Student loan companies ‘abusing the bankruptcy system’ will face consequences: CFPB letter

Student loan companies will face consequences if they mislead borrowers and collect on private debt that has been discharged by a bankruptcy court, according to a letter sent by the country’s top consumer watchdog to Senator Dick Durbin (D-IL) that was obtained by Yahoo Finance.

“I am deeply concerned that borrowers are burdened by decades-old private student loan debt and potentially unlawful collection efforts,” Consumer Financial Protection Bureau (CFPB) Director Rohit Chopra stated in the March 8 letter. “I have directed CFPB staff to closely scrutinize these issues, including whether companies are making false representations.”

Senators led by Durbin and Sherrod Brown (D-OH) previously raised concerns to the CFPB over a report from the Student Borrower Protection Center (SPBC) that found student loan servicers misrepresented the possibility of discharging certain private student loans through bankruptcy proceedings.

FILE - In this May 8, 2019 file photo, then Federal Trade Commission commissioner Rohit Chopra testifies during a House Energy and Commerce subcommittee hearing on Capitol Hill in Washington.  Chopra, President Joe Biden’s nominee to run the federal consumer watchdog agency is likely to be face hostile questioning from Republican Senators on Tuesday, March 2, 2021,  but is likely to be confirmed with Democrats controlling a majority in the Senate.  (AP Photo/Susan Walsh)

Then-FTC commissioner Rohit Chopra testifies during a House Energy and Commerce subcommittee hearing on Capitol Hill in Washington on May 8, 2019. (AP Photo/Susan Walsh)

While “qualified loans,” those used to finance higher education at an institution that qualifies for federal student aid, require borrowers to prove an “undue hardship” to discharge the debt in bankruptcy, roughly $50 billion in debt held by 2.6 million borrowers is considered “unqualified” and therefore doesn’t have this requirement.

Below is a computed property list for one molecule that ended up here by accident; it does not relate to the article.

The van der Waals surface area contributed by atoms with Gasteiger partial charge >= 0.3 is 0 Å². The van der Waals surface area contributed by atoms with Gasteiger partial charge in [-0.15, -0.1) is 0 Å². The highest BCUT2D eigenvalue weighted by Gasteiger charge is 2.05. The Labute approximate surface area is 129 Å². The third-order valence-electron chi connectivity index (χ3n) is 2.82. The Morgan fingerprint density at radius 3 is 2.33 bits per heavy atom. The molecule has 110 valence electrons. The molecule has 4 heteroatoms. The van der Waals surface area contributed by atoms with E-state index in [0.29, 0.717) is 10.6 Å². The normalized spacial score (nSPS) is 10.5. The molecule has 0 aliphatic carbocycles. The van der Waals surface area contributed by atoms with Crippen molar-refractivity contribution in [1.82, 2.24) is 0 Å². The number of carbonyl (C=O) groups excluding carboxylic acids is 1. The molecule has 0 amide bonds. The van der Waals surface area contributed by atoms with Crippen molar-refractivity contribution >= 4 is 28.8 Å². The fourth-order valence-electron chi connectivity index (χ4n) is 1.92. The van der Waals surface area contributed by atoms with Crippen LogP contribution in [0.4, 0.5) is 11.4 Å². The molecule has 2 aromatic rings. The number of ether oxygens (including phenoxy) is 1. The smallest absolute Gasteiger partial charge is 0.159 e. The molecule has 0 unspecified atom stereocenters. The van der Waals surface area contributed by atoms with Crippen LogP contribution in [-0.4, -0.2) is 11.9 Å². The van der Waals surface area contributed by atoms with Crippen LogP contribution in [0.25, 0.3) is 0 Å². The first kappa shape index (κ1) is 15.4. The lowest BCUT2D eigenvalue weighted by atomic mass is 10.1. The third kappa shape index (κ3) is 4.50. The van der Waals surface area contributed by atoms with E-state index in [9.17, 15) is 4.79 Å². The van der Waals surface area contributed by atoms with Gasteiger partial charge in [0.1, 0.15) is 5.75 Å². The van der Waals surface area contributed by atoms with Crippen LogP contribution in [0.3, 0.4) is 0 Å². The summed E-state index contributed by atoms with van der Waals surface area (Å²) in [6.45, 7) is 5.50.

According to the SBPC, student loan servicers in some cases did not acknowledge discharge orders from bankruptcy proceedings and misled borrowers by telling them that their debt was not actually discharged.

“The practices described in the SBPC report raise concerns that these companies may not only be failing to comply with consumer protection laws but also abusing the bankruptcy system,” the letter from Chopra stated. “Lenders, servicers, and collectors of private student debt must honor the relief borrowers have obtained under the United States Bankruptcy Code and ensure their practices are in compliance with the Internal Revenue Code—or face consequences for their unlawful behavior.”

Student loan companies might ‘take the penalty’ and ‘keep doing it’

The CFPB’s letter is significant because it signals increased oversight of student loan servicers and a willingness to punish offenders.

Chopra, who formerly served as the CFPB’s first Student Loan Ombudsman, suggested that the CFPB is closely watching loan servicers to see if they are misleading borrowers by telling them that their private student loans are “never dischargeable” in bankruptcy. This comes after the agency had previously taken action against student loan servicers who had “falsely stated that borrowers who had completed bankruptcy could not discharge their loans.”

“This is very good news for debtors,” Matthew Bruckner, a bankruptcy professor at Howard University, told Yahoo Finance. “For servicers, it likely means that they’ll need to make further investments in correctly identifying collectible debts and properly training their staff and contractors. If CFPB actions force servicers to reform their collection practices or face lawsuits, debtors will benefit from the protections the bankruptcy code [is] intended to provide them.”

The CFPB’s letter suggested that the agency knew the problem existed and has always had the authority to act, Bruckner said, though the “agency is paying more attention to these issues than it may have been paying recently.”

At the same time, new enforcement actions by the CFPB may depend on whether lenders have recently changed their conduct, Bruckner added.

If lenders continue to mislead borrowers, it’s unclear if enforcement would effectively deter persistent bad behavior.

“I’m not always optimistic about agencies being able to step up and effectively regulate something because [penalties] can often be internalized as the cost of doing business,” Jason Iuliano, a bankruptcy expert and a professor at the University of Utah, told Yahoo Finance.

“If the sanction isn’t that great and that you’re collecting a ton of money” from discharged debt, he added, there is a possibility that these lenders “take the penalty” and “move on to keep doing it.”

Aarthi is a reporter for Yahoo Finance. She can be reached at [email protected]. Follow her on Twitter @aarthiswami.

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